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Medication Synchronization Program Ups Adherence

TUESDAY, Jan. 21, 2014 (HealthDay News) -- A community pharmacy-based medication synchronization program can improve medication adherence, according to a study conducted by the National Community Pharmacists Association (NCPA).

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Multiple Medications Increase Odds of Hospital Admission

TUESDAY, Jan. 21, 2014 (HealthDay News) -- The likelihood of unplanned admission is increased with polypharmacy, but the association is modified by the number of long-term conditions, according to a study published online Jan. 16 in the British Journal of Clinical Pharmacology.

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Sleep Disordered Breathing Common With Spinal Cord Injury

MONDAY, Jan. 20, 2014 (HealthDay News) -- Most patients with spinal cord injury (SCI) have sleep disordered breathing (SDB), according to a study published in the January issue of the Journal of Clinical Sleep Medicine.

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Anatomic, Not Ischemic, Burden Predicts Poor Outcomes in CAD

MONDAY, Jan. 20, 2014 (HealthDay News) -- For patients with coronary artery disease treated with optimal medical therapy (OMT), anatomic, but not ischemic, burden predicts poor outcomes, according to a study published online Jan. 15 in the Journal of the American College of Cardiology: Cardiovascular Interventions.

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Statin Use Linked to Reduced Delirium in ICU Patients

MONDAY, Jan. 20, 2014 (HealthDay News) -- For critically ill patients in the intensive care unit (ICU), statin use is associated with a reduced risk of delirium, according to a study published online Jan. 17 in the American Journal of Respiratory and Critical Care Medicine.

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Doctor Urges Colleagues to Disclose Conflicts of Interest

MONDAY, Jan. 20, 2014 (HealthDay News) -- A campaign to encourage physicians to disclose potential conflicts of interest has sparked ire from doctors despite evidence that openness improves the doctor-patient relationship, according to a personal view piece published online Jan. 15 in BMJ.

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CDC: About 42.1 Million Adults Smoke in the United States

FRIDAY, Jan. 17, 2014 (HealthDay News) -- In the United States, approximately 18 percent of adults still smoke, according to a report published in the Jan. 17 issue of the U.S. Centers for Disease Control and Prevention's Morbidity and Mortality Weekly Report.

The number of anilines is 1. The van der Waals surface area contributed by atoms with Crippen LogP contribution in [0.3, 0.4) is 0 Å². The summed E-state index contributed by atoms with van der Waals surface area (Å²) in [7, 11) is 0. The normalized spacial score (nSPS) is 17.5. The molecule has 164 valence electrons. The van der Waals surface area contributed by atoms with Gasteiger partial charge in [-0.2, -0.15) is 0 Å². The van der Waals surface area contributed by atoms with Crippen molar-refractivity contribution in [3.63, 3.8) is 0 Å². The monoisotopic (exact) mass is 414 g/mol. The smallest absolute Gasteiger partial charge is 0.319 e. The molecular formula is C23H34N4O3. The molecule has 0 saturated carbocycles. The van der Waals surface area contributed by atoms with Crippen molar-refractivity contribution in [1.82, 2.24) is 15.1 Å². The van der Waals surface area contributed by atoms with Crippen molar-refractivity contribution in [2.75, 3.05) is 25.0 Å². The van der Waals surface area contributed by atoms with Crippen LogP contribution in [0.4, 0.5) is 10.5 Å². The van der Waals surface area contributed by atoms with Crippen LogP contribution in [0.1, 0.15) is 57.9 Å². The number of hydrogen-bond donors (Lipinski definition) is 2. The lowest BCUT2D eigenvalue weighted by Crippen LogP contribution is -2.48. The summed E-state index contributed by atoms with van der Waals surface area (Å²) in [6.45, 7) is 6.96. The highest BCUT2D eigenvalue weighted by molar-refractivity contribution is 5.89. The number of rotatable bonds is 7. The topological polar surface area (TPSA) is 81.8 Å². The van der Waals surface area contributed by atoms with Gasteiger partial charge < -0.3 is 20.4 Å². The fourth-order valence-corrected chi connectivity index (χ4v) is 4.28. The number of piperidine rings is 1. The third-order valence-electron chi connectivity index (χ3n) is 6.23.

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State Insurance Marketplaces Boost Outreach Efforts

THURSDAY, Jan. 16, 2014 (HealthDay News) -- Health insurance exchanges in five states with strong enrollment growth are ramping up efforts to reach even more uninsured Americans before the end of the Affordable Care Act's open enrollment period on March 31. The March 31 deadline is for people who want health coverage for 2014.

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Reliable Emotion Words ID'd to Assess Patient Experience

THURSDAY, Jan. 16, 2014 (HealthDay News) -- A reliable set of emotion words have been identified that can serve as a tool for experience-based design questionnaires in health care, according to a study published in the December issue of Healthcare.

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'Eyeball Test' Is Poor Estimate of Cardiac Surgical Risk

THURSDAY, Jan. 16, 2014 (HealthDay News) -- Compared with subjective physician estimates, statistical risk estimates are more accurate for predicting operative and long-term mortality in patients undergoing cardiac surgery, according to research published online Jan. 14 in Circulation: Cardiovascular Quality and Outcomes.

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NCPA: Access to Controlled Substances Often Delayed

THURSDAY, Jan. 16, 2014 (HealthDay News) -- Most pharmacists report experiencing multiple delays or issues with their controlled substance orders, according to the results of the National Community Pharmacists Association (NCPA) Controlled Substances Access Survey.

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Survey Results Identify Drivers of Doctor Engagement

THURSDAY, Jan. 16, 2014 (HealthDay News) -- The results of a survey from the Physician Wellness Services and Cejka Search have identified the key aspects of doctor engagement.

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FDA Warns Against Rx With High Levels of Acetaminophen

WEDNESDAY, Jan. 15, 2014 (HealthDay News) -- The U.S. Food and Drug Administration is recommending that physicians stop prescribing and dispensing prescription combination drug products containing more than 325 mg of acetaminophen per tablet, according to a safety alert issued by the agency.

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Beliefs About Safety May Spark E-Cigarette Use in Young Adults

WEDNESDAY, Jan. 15, 2014 (HealthDay News) -- Young adults who believe that electronic cigarettes (e-cigarettes) are less harmful and can help people quit smoking are more likely to try them, according to research published online Jan. 7 in the American Journal of Preventive Medicine.

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Peptide Boosts Drug Efficacy in Pulmonary Arterial Hypertension

TUESDAY, Jan. 14, 2014 (HealthDay News) -- A peptide that specifically homes to hypertensive pulmonary arteries can be used to boost the efficacy of vasodilators in a rat model of pulmonary arterial hypertension (PAH), according to a study published online Jan. 8 in The American Journal of Pathology.